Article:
In this case, the hearing examiner expressly "accorded more weight to the opinion of the IME physician," Dr. Levitt, than to the opinions of petitioner's treating physicians, and explained why. Dr. Levitt concluded that even at the time of his first examination of petitioner in August 1993, but certainly by the time of the next examination in July 1994, petitioner had "recovered adequately" from his injuries and "more than had the capacity to return to work as a pharmacy technician." The examiner credited this Conclusion as "more consistent with" the "objective evidence" of petitioner's condition than were the contrary opinions offered by petitioner's physicians. Specifically, the examiner pointed to the "diagnostic test results indicating that while claimant has some abnormalities of the lumbar spine, specifically, degenerative changes, those changes do not reflect any active disc disease and are not unusual for someone of claimant's age." Moreover, Dr. Levitt's examinations "failed to reveal any objective evidence of disability such as atrophy or wasting of the left lower extremity as should have been present had the nerve damage, weakness and giving way of the leg due to radiculopathy from nerve compression of a disc," reported subjectively by petitioner and confirmed by his physicians, actually been present. *fn1
Petitioner points to the fact that not just one but four physicians who saw and tested him in the course of his treatment supported his claim of continuing disability, in contrast to Dr. Levitt's opinion derived from just two examinations. The hearing examiner knew, however, that Dr. Levitt had done more than perform his own diagnostic tests on petitioner; he had had before him and considered, with one exception, all of the reports and test results of the physicians who had treated petitioner since the accident. *fn2 And the examiner in turn had before him Dr. Levitt's deposition in which he explained at length why he disagreed with the diagnosis of each of those physicians. For example, with respect to the opinion of Drs. Ignacio and Lightfoot that petitioner suffered from "sympathetically mediated pain to the left lower extremity," which was "very likely . . . the beginning of reflex sympathetic dystrophy involving the left lower extremity," Dr. Levitt stated:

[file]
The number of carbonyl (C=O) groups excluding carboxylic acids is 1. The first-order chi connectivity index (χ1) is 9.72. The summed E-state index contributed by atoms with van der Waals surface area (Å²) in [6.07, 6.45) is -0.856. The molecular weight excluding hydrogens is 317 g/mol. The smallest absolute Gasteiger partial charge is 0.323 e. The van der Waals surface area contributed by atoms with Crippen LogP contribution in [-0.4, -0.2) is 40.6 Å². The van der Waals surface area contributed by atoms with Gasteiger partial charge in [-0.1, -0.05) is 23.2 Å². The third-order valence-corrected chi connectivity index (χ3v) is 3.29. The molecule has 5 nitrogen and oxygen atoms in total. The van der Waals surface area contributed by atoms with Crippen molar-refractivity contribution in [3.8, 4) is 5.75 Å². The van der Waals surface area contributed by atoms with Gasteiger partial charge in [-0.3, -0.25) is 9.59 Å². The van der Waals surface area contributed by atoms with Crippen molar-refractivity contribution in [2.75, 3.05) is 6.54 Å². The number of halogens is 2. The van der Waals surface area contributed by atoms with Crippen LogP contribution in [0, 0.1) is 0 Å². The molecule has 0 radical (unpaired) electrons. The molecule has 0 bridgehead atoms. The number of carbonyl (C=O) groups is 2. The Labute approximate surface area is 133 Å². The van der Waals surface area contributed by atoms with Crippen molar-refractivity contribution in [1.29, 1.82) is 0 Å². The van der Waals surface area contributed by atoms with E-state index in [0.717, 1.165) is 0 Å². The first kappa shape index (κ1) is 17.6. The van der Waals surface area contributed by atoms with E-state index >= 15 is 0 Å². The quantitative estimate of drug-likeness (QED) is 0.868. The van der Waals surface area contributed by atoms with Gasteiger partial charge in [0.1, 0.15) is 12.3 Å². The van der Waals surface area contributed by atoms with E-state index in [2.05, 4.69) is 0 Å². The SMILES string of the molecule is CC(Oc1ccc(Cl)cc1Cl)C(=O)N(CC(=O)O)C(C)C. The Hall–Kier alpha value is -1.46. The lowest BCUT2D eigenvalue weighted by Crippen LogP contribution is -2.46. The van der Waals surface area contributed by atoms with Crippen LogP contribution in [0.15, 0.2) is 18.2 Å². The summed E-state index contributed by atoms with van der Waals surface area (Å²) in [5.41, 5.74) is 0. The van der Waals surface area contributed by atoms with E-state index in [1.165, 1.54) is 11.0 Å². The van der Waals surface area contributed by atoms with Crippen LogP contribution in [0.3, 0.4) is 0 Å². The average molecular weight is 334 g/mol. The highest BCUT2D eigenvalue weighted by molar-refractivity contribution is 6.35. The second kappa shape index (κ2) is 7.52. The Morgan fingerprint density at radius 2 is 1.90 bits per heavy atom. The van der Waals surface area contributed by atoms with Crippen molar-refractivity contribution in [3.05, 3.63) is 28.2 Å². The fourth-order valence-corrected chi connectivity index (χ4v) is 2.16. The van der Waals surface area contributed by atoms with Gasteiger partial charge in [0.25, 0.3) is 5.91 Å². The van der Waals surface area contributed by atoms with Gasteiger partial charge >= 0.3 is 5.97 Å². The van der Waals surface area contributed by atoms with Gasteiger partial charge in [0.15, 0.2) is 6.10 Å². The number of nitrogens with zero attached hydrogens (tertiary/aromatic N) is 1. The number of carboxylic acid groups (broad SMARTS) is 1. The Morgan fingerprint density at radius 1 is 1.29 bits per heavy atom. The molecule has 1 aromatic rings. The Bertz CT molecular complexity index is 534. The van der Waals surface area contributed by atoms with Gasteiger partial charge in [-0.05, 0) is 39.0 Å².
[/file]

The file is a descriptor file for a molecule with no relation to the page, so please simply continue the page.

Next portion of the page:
Not only do I disagree with that diagnosis, I see no foundation, I see no basis for a diagnosis, or even a suspicion, of reflex sympathetic dystrophy in this patient.
There is no evidence that he's got dysfunction to the sympathetic system, number one. The type of injury this patient has is not one traditionally associated with reflex sympathetic dystrophy. I have been an orthopedic surgeon for the last 15 years. I specialize in trauma. I trained at Maryland Shock Trauma Center for a full year, and for 15 years in town, I have covered Maryland --the Washington Hospital Center Medstar unit, and still do to this day.
I've taken care of more disastrous orthopedic and neurosurgical trauma than I daresay these gentlemen all combined ever have. And I will tell you, in that career, I have had perhaps four or five patients that have ever had a reflex sympathetic dystrophy related to their trauma. This is a diagnosis that plays no role in the case of Mr. Canlas.
Similarly, in rejecting the case impression in the report by Dr. Emick that petitioner's complaints of pain stemmed from an L5 ...